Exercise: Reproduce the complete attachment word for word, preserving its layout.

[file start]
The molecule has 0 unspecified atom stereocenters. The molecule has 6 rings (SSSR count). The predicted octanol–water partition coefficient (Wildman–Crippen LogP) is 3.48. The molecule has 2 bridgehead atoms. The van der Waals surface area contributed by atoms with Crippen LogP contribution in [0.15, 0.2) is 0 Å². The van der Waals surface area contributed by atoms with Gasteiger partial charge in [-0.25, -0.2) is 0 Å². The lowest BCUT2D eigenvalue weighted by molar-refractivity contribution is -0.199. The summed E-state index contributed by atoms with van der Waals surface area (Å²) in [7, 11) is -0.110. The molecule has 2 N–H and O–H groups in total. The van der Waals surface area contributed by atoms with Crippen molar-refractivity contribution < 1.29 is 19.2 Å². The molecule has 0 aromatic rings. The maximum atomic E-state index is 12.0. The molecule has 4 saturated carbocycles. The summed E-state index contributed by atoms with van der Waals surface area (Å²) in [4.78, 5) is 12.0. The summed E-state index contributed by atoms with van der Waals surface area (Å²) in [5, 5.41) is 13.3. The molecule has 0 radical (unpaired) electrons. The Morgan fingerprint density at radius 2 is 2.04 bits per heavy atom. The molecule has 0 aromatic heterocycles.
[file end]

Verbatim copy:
The molecule has 0 unspecified atom stereocenters. The molecule has 6 rings (SSSR count). The predicted octanol–water partition coefficient (Wildman–Crippen LogP) is 3.48. The molecule has 2 bridgehead atoms. The van der Waals surface area contributed by atoms with Crippen LogP contribution in [0.15, 0.2) is 0 Å². The van der Waals surface area contributed by atoms with Gasteiger partial charge in [-0.25, -0.2) is 0 Å². The lowest BCUT2D eigenvalue weighted by molar-refractivity contribution is -0.199. The summed E-state index contributed by atoms with van der Waals surface area (Å²) in [7, 11) is -0.110. The molecule has 2 N–H and O–H groups in total. The van der Waals surface area contributed by atoms with Crippen molar-refractivity contribution < 1.29 is 19.2 Å². The molecule has 0 aromatic rings. The maximum atomic E-state index is 12.0. The molecule has 4 saturated carbocycles. The summed E-state index contributed by atoms with van der Waals surface area (Å²) in [4.78, 5) is 12.0. The summed E-state index contributed by atoms with van der Waals surface area (Å²) in [5, 5.41) is 13.3. The molecule has 0 radical (unpaired) electrons. The Morgan fingerprint density at radius 2 is 2.04 bits per heavy atom. The molecule has 0 aromatic heterocycles.